Does pink salt live up to the hype?
I really hate to do this to my pink salt lovers, but I’m sorry; it seems Pink Salt is a little overrated!
Before you get upset, please know if you like the taste and can justify the cost go for it. Pink salt is still salt, and while it doesn’t provide any special health benefits, as we’ll see in a moment, it’s perfectly safe and adds delicious flavor.
But, the claim I see circulating around the internet is that pink salt is superior to other types of salt because it has a higher mineral content. Is this legitimate?
A group of researchers in Australia set out to answer this question. They tested 31 different brands of pink salt, including finely ground, coarse rock, and flakes, and compared the mineral content of these salts to regular iodized white table salt. (1) Here’s what they found.
Pink salts do contain higher levels of calcium, iron, magnesium, and manganese than white table salt. But the problem is, the absolute amounts of these minerals are SO small, relative to one’s daily requirement, that you would need to consume 6 tsps (or 30g) of pink salt every day for this to have a clinically meaningful effect.
For comparison, the average Australian consumes 9.6g of salt per day, already well above the WHO-recommended maximum of 5g. (2) (The average American consumes about 3.4g of salt.) To benefit from pink salt, that would mean adding an extra 4-5 tsps each day, almost 600% of the recommended sodium intake.
Obviously, no one thinks that’s a good idea.
So, where did our interest in pink salt come from? I’m sure many of you are like me and want to pack as many nutrients as possible into your daily diet. This is a good thing! But, where this can go wrong is when we get caught up chasing every new food claim in an effort to maximize every aspect of our diet. It can take a real toll on our menus and pocketbooks.
Some of the simplest foods remain the best.
A whole food, plant-based diet is naturally high in essential nutrients and low in excess sodium commonly found in ultra-processed foods. Trying to eek extra minerals out of your salt choice isn’t necessary if the rest of your diet is rich in plants. So, while some of you can afford pink salt and enjoy its unique taste, those who eat on a budget are doing just fine with regular table salt.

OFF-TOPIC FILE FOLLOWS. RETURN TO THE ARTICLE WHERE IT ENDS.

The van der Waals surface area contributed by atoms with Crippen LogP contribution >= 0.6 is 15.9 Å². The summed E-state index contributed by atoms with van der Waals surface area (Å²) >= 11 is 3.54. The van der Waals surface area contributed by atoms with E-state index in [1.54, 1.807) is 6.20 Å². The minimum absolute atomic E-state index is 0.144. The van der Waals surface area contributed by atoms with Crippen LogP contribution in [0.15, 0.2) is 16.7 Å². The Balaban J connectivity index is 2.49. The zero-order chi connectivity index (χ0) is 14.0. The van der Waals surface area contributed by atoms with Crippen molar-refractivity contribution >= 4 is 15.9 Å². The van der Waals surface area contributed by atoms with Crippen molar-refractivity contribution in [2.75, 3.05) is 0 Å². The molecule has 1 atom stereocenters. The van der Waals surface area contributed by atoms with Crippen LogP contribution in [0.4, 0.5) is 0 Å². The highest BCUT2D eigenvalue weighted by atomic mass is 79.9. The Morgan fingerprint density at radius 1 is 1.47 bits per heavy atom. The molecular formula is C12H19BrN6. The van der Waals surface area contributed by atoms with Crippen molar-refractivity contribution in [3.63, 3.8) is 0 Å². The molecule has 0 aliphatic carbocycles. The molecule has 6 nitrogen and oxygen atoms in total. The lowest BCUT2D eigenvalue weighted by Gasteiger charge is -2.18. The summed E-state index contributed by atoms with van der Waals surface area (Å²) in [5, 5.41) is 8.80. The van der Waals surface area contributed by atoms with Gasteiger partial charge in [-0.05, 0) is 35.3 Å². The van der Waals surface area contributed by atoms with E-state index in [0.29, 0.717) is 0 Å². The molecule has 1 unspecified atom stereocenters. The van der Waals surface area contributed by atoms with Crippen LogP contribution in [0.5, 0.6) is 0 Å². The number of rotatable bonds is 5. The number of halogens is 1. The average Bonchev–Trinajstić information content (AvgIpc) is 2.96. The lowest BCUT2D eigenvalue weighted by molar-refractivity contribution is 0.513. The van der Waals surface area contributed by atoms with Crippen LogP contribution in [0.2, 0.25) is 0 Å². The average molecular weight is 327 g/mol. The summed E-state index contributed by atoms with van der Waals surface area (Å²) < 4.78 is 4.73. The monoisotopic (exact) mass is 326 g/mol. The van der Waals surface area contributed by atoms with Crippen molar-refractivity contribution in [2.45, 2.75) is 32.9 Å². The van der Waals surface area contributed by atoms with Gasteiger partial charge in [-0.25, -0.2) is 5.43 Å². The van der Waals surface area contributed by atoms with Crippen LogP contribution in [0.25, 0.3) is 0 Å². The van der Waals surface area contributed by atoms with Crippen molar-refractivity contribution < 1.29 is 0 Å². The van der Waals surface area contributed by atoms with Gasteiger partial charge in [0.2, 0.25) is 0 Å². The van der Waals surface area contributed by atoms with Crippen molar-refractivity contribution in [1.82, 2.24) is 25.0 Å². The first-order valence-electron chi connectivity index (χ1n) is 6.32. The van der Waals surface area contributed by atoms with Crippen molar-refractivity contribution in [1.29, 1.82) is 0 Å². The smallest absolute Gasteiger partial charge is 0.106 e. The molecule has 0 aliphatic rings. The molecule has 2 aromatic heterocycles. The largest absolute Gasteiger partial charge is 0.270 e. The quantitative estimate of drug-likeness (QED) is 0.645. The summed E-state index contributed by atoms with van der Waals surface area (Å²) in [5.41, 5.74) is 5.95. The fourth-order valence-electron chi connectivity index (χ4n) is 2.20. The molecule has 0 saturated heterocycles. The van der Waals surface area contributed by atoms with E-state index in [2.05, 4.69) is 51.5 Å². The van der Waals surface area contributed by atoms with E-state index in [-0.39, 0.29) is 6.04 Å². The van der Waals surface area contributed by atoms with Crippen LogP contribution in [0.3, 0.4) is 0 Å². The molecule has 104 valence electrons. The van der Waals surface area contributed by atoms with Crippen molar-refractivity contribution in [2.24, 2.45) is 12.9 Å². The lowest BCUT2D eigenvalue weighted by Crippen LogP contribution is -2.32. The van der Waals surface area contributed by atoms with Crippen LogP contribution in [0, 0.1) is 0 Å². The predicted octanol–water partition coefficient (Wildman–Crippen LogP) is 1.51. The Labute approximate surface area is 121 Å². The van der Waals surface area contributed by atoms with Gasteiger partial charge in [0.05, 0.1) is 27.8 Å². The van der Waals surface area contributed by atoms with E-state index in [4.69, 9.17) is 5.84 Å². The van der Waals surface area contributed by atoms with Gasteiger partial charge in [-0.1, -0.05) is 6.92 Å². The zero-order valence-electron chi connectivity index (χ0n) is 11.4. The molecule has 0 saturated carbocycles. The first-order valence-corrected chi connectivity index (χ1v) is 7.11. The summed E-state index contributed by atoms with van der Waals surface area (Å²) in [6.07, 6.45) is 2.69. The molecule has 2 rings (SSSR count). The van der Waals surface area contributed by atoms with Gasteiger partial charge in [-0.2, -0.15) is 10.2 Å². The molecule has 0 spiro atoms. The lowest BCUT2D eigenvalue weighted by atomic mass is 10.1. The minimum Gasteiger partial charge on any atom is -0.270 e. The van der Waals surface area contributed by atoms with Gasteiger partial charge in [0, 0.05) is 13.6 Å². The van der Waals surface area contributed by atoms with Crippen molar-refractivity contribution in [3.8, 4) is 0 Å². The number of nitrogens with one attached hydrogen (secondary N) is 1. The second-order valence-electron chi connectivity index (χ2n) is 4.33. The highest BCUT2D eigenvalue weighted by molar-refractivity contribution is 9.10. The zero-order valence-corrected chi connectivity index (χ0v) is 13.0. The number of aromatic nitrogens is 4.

Instead of focusing so much on the type of salt they eat, many people would benefit from reducing their overall sodium intake (sodium is found in salt). More to the point, because most sodium in the western diet comes packaged in ultra-processed foods, shifting to a whole-food diet provides many benefits including reduced sodium intake.
A 2020 meta-analysis that included 36 studies and 616,905 subjects found that for every 1g increase in dietary sodium intake, the risk of heart disease went up by 6%. (4) And another review that included 23 studies found that individuals with the highest sodium intake had an increased risk of mortality compared to those consuming an average amount of sodium. (5)
If the goal is longevity and more years of healthy life, pink salt doesn’t provide any extra benefit over iodized table salt. But, avoiding the excess sodium common in a standard Western diet provides real health and longevity benefits.
That doesn’t mean salt is off the table! While some people need to reduce sodium intake, if you don’t have hypertension, a few turns of the salt mill is A-ok, especially if you’re an athlete and/or someone who sweats a lot.
Just a quick note for those of you with hypertension: If you have high blood pressure, swapping regular table salt (sodium chloride) for a potassium-chloride salt substitute is a great option. This swap has been shown to reduce the risk of cardiovascular disease. (3) Speak to your physician about this if you’re taking anti-hypertensive meds.
Friends, I hope you are enjoying these brief fact-check videos and blogs. My goal is to give you a quick rundown of an issue and provide a reliable takeaway you can immediately put to use. As always, nutrition topics are complex, and there is much more detail to explore. For those of you interested in delving deeper, stay tuned to my podcast and website for future offerings.
- Fayet-Moore F, Wibisono C, Carr P, et al. An Analysis of the Mineral Composition of Pink Salt Available in Australia. Foods. 2020;9(10):1490. Published 2020 Oct 19. doi:10.3390/foods9101490
- Land MA, Neal BC, Johnson C, Nowson CA, Margerison C, Petersen KS. Salt consumption by Australian adults: a systematic review and meta-analysis. Med J Aust. 2018;208(2):75-81. doi:10.5694/mja17.00394
- Neal B, Wu Y, Feng X, et al. Effect of Salt Substitution on Cardiovascular Events and Death. N Engl J Med. 2021;385(12):1067-1077. doi:10.1056/NEJMoa2105675
- Wang YJ, Yeh TL, Shih MC, Tu YK, Chien KL. Dietary Sodium Intake and Risk of Cardiovascular Disease: A Systematic Review and Dose-Response Meta-Analysis. Nutrients. 2020;12(10):2934. Published 2020 Sep 25. doi:10.3390/nu12102934
- Graudal N, Jürgens G, Baslund B, Alderman MH. Compared with usual sodium intake, low- and excessive-sodium diets are associated with increased mortality: a meta-analysis. Am J Hypertens. 2014;27(9):1129-1137. doi:10.1093/ajh/hpu028